Data reveals new tsunami risk
Slow-moving plates like those in Japan could spell trouble, geophysicists argue
HAWAII'S chances of facing a tsunami like the one that devastated Southeast Asia in 2004 could be more realistic than previously thought, something that may require the state to re-evaluate its evacuation plans, new information about that catastrophe suggests.
The magnitude-9.1 quake that triggered the Dec. 26 tsunami almost two years ago startled researchers who had, until then, considered the subduction zone where it happened an unlikely place for a large temblor to develop.
That assumption was supported by scientific and historical data that showed slow-moving tectonic plates -- like the ones near Sumatra -- were not known to cause large earthquakes.
A subduction zone is where one plate moves under another.
"Most seismologists, before Sumatra, they would say the plate would never (create a quake) larger than magnitude 8," said Gerard Fryer, a geophysicist at the Pacific Tsunami Warning Center. "Right after the event, it was a big surprise, and everyone realized that their view of the past had completely failed them."
The analysis of the 2004 quake was highlighted in a study by Rob McCaffrey, a geophysics professor at Rensselaer Polytechnic Institute in Troy, N.Y. Its findings were presented during last week's annual American Geophysical Union fall meeting in San Francisco, which was attended by about 13,000 people.
In a summary of his presentation, McCaffrey wrote that, "The lesson we should be gleaning is that every subduction zone is a suspect as a future site of a great quake and, where conditions are right, a tsunami."
Fryer said the study's conclusion basically is that "you could have a gigantic earthquake anywhere, anytime."
"It's a reminder that the Earth is capable of providing us with surprises," he said.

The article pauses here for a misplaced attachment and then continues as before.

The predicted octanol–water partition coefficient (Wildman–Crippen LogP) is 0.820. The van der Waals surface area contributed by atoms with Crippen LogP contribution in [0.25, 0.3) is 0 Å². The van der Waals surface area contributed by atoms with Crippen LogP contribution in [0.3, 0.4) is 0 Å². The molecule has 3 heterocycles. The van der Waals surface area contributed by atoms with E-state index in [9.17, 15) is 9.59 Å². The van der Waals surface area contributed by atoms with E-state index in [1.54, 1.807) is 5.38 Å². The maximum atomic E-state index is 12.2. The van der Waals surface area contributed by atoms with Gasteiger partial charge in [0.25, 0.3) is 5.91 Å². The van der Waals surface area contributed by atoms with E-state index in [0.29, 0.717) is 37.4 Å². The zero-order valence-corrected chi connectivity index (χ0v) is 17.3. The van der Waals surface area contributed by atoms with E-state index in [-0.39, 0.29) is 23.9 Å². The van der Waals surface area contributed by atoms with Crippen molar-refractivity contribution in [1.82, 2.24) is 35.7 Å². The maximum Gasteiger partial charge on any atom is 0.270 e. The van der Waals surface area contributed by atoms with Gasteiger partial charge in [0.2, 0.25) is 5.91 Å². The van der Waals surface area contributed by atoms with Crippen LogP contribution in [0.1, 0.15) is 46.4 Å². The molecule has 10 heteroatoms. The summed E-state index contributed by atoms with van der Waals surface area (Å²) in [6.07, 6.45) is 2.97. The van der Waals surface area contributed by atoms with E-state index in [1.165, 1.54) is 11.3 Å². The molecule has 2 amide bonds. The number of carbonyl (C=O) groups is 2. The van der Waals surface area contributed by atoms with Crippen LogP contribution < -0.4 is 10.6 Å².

That, he said, serves as an important warning to scientists in Hawaii, who have discarded moving plates in Japan and elsewhere in the Pacific Ocean as being too sluggish to be looked at as potential sources for a large tsunami that could hit the islands.
"There is this problem about whether we are ready for a really big tsunami from any subduction zone, anywhere," Fryer said yesterday in a telephone interview. "That's something that I have to check up on."
The last tsunami to hit Hawaii from the Northwest Pacific was generated by a quake off Kamchatka in 1952.
After the Indian Ocean tsunami, state officials became concerned about strong, tsunami-generating quakes occurring in faults surrounding Hawaii.
At the time, models simulating different scenarios showed the state's evacuation zones would not be threatened by a seismic sea wave, Fryer said. However, in light of McCaffrey's study, those plans may need to be adjusted to consider the likelihood of more powerful earthquakes striking near Japan and other seismic-active areas.
Of greatest worry is Tokyo, which sits on three adjoining tectonic plates that, under significant stress, could push a monster wave toward Hawaii's shores.
"This new perspective means that some of the places where we've have had tsunamis in the past, such as Japan, that we might have underestimated how bad those could be," he said, adding: "We are not completely sure that our evacuation plans are big enough to handle such an event."
He said the reminder about how unpredictable Mother Nature can be arrived at a good time because University of Hawaii researchers are currently updating evacuation maps using new capabilities of flood models.
Additionally, more instruments being installed throughout the islands will expand and improve detection and measurement of earthquakes and tsunamis, Fryer said. The new equipment are expected to be functioning within a year, he said.
Besides the Indian Ocean tsunami, Hawaii's Oct. 15 earthquakes were another hot topic at the AGU convention, where a special session was chaired by Hawaiian Volcano Observatory geophysicist Paul Okubo.
"Scientists now believe those earthquakes were caused by the weight of the volcanoes on the plate," said Vindell Hsu, one of 12 scientists at the Pacific Tsunami Warning Center. "There may be new faults discovered this time."
Most scientists agree two earthquakes occurred off the Kona Coast that day, the first at a depth of 40 kilometers followed by another at 25 kilometers, he said. The event may have created a 50-mile crack on the ocean floor, according to Fryer.
"The later quake almost certainly was a response to shaking," Fryer said. "The Mahukona quake was probably pretty close to going anyway and it felt the shaking of the first earthquake and that was just enough to push it over the top."